Commonly, most papers are made from processed wood fibers. However, more recent types of papers can be made from various fabrics, plastics, and other natural and synthetic fibers for different types of purposes.
Regular, mass-produced paper are often made with traditional paper production methods. Although this makes it much cheaper to produce (and are therefore cheaper in the market), businesses that are trying to go eco-friendly may conflict with their environmental views should they choose to use paper based on this factor.
On the other hand, however, papers that are eco-friendly sourced and decompose faster when disposed properly are made with biodegradable materials and less unnatural materials that slow down the degrading process. While it can be more durable than average paper materials, it is much more expensive.
Purpose of Printed Material
When choosing the type of paper, it’s important to consider the purpose of what you’re printing and how the paper is expected to function. From there, you can gather a smart basis of what type of paper weight, finish, material, and other factors necessary to choose wisely.
In certain projects, you have to make sure of your purpose by thinking about factors such as:
- Detail – More intricate and finer-detailed projects require thicker, heavier coated paper. This allows the print to show the fine details more accurately, as opposed to thinner and lighter papers that absorb ink and eventually begin to fray.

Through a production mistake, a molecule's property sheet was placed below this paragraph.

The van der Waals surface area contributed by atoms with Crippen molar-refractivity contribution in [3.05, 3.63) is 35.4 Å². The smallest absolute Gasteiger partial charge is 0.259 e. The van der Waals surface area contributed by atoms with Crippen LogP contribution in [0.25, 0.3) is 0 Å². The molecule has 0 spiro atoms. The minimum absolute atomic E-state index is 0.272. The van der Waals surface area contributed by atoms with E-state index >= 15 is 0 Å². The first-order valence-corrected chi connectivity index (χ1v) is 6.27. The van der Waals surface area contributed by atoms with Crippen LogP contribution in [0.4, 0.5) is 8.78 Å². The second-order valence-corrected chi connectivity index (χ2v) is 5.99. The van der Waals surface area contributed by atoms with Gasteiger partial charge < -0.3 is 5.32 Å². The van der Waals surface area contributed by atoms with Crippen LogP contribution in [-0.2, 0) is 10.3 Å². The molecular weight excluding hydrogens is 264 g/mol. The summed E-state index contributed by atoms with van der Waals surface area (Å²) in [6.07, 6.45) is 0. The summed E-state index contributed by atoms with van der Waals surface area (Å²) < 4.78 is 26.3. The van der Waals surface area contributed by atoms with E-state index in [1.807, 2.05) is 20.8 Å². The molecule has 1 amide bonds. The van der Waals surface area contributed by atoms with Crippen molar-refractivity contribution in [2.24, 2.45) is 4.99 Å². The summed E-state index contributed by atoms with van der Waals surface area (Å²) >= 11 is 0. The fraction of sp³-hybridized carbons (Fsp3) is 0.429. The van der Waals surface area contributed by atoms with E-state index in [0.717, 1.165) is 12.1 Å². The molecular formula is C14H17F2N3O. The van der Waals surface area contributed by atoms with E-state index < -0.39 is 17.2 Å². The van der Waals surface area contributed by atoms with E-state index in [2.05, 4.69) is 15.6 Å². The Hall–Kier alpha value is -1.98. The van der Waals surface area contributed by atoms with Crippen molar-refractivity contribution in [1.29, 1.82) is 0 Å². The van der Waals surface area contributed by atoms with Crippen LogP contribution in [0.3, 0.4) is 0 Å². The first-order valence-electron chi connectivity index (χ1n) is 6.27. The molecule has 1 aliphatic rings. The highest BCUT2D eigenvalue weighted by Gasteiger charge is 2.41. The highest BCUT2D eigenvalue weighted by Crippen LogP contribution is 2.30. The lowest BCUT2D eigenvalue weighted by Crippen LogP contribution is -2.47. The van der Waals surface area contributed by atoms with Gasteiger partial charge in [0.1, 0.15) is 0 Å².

- Practical Use – If you’re trying to stay on a budget or you don’t have unlimited funds, consider if lighter and cheaper paper will serve your use or if you will have to buy more expensive paper.
- Durability – Places like restaurant table tops, outdoor areas, and other high-traffic locations are more likely to destroy thinner less durable papers, so thicker and weightier papers may be required.
- Writing – Non-coated if writing is necessary, while coated can be used where it isn’t. Also consider how the person writing will use it: if a person is signing up on a sheet attached to a corkboard, it can be a lighter everyday printing paper. If a person is writing on the letter with an intention to have it mailed and sent to another (e.g. gift card, gift tag, envelopes), a thicker paper is needed.
Function vs. Affordability
It’s not recommended that you sacrifice function for affordability, but that’s not to say that low-cost papers do not get the job done. For example, the most expensive paper stock in the world is a handmade Japanese paper called “ganpi.” Although machine-made ganpi still exists and is much cheaper, handmade ganpi is high in quality, its raw materials are rare, and only a handful of Japanese craftsmen still follow the natural process.
But you wouldn’t use ganpi in a letter to your business’ clients just to show that you’re investing in quality. An everyday printer paper would do, as long as it is clean, difficult to crease when being sent, and gets the message through. There is no need to break the budget of a printing project just to improve quality and function – even the affordable can fit in your budget and set a good impression on those who see your business’ printed materials.
Ultimately, choosing the right paper for your project depends on multiple factors, not just price or quality. By becoming more practical in the paper you choose, you can decrease the expenses of printing and getting the right paper for less without jeopardizing your relationship with your customers by putting the wrong paper forward.